Millar and Others v Bassey and Another: CA 26 Aug 1993

It was alleged that Miss Shirley Bassey had breached her contract with a record producer Dreampace (or with her own management company which had in turn contracted with Dreampace), as a result of which Dreampace had been unable to perform a contract with the plaintiffs of which Miss Bassey had known.
Held: The court asked ‘Must the conduct of the defendant, the alleged tortfeasor, be aimed directly at the plaintiff, the contracting party, who suffers damage, in the sense that the defendant intends that the plaintiff’s contract should be broken, or is it sufficient that that conduct should have the natural and probable consequence that the plaintiff’s contract is broken?’ No specific intent is necessary to establish the tort of inducing a breach of contract. The tort is ‘a species of the genus of economic torts whereby the common law protects against the intentional violation of economic interests’.
Peter Gibson LJ: There had to be the deliberate interference with a contract with a view to bringing about its breach rather than interference causing a breach when that interference was merely the incidental consequence of the defendant’s conduct: ‘ . . it is a requirement of the tort that it should be established that the defendant by his conduct intended to break or otherwise interfere with and, with that intention, did break or otherwise interfere with a contract to which the plaintiff was a party.’
Beldam LJ: ”In the passage cited, Woolf LJ was in my opinion emphasising the distinction between an intention to bring about a consequence and the desire to do so and was pointing out that a person can intend a consequence if he knows that it will follow from a course of conduct on which he embarks deliberately. Nor I my view can a consequence properly be regarded as unintended or incidental if the deliberate action is taken knowing that it must inevitably bring about the consequence, desired or not. In truth in such a case the actor intends to bring about both the undesired and the desired consequence and is willing to bring about the one to achieve the other. ‘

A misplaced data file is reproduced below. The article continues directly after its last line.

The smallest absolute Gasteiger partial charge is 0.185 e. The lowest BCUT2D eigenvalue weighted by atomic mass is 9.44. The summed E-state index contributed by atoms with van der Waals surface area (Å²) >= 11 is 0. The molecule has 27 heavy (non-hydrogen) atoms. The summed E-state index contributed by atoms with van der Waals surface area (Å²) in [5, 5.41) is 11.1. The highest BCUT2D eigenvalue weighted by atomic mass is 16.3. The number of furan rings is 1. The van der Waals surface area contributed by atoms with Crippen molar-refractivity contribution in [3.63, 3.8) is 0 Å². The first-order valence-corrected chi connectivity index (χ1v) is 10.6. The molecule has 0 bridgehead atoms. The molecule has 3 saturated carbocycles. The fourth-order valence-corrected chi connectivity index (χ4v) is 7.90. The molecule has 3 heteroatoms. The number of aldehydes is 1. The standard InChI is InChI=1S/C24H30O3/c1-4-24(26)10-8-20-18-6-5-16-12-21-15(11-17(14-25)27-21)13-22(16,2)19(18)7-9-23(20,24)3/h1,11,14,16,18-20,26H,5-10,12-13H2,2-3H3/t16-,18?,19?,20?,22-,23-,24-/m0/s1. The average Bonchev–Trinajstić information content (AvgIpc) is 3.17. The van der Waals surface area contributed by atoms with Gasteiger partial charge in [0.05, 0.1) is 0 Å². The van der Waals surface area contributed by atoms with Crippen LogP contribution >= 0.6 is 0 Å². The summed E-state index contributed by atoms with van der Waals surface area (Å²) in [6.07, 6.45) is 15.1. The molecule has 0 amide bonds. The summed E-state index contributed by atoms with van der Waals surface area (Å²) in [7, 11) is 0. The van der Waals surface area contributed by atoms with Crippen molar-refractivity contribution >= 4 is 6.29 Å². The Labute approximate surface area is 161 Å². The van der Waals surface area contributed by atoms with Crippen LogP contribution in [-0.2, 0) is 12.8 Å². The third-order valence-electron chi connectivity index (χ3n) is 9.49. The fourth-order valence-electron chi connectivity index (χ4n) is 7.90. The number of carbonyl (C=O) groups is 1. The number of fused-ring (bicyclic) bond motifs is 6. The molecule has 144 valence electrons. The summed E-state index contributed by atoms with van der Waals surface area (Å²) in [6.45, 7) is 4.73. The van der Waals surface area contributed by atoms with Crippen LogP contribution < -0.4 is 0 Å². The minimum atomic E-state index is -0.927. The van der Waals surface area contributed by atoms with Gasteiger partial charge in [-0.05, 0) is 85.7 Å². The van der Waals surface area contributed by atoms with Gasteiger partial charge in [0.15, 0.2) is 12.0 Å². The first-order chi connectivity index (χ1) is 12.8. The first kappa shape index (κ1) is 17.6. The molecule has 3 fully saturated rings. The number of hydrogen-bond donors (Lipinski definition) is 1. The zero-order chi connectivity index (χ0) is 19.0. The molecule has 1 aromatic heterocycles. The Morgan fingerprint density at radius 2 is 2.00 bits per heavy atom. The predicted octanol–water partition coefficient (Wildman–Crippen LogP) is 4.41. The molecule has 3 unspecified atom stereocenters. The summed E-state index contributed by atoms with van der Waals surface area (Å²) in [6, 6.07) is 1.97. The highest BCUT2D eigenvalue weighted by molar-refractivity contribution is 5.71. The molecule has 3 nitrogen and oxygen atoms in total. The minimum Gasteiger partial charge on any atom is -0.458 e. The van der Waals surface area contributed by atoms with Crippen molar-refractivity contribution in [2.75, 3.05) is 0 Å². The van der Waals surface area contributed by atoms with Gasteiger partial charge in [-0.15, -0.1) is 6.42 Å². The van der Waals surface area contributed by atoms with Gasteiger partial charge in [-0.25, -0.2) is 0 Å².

Ralph Gibson and Beldam LJJ
Independent 26-Aug-1993, [1994] EMLR 44
England and Wales
Cited by:
CitedOBG Ltd OBG (Plant and Transport Hire) Ltd v Raymond International Ltd; OBG Ltd v Allen CA 9-Feb-2005
The defendants had wrongfully appointed receivers of the claimant, who then came into the business and terminated contracts undertaken by the business. The claimant asserted that their actions amounted to a wrongful interference in their contracts . .
ConsideredLatvian Shipping Company and Others v Stocznia Gdanska Sa CA 21-Jun-2002
A payment condition was just that and that a failure to pay entitled the seller to terminate at common law. Rix LJ said: ‘It is established law that, where one party to a contract has repudiated it, the other may validly accept that repudiation by . .
View of Stuart Smith LJ approvedOren, Tiny Love Limited v Red Box Toy Factory Limited, Red Box Toy (UK) Limited, Index Limited, Martin Yaffe International Limited, Argos Distributors Limited PatC 1-Feb-1999
One plaintiff was the exclusive licensee of a registered design. The defendant sold articles alleged to infringe the design right. The registered owner had a statutory right to sue for infringement. But the question was whether the licensee could . .
CitedDouglas and others v Hello! Ltd and others (No 3) CA 18-May-2005
The principal claimants sold the rights to take photographs of their wedding to a co-claimant magazine (OK). Persons acting on behalf of the defendants took unauthorised photographs which the defendants published. The claimants had retained joint . .

These lists may be incomplete.
Updated: 09 April 2021; Ref: scu.83721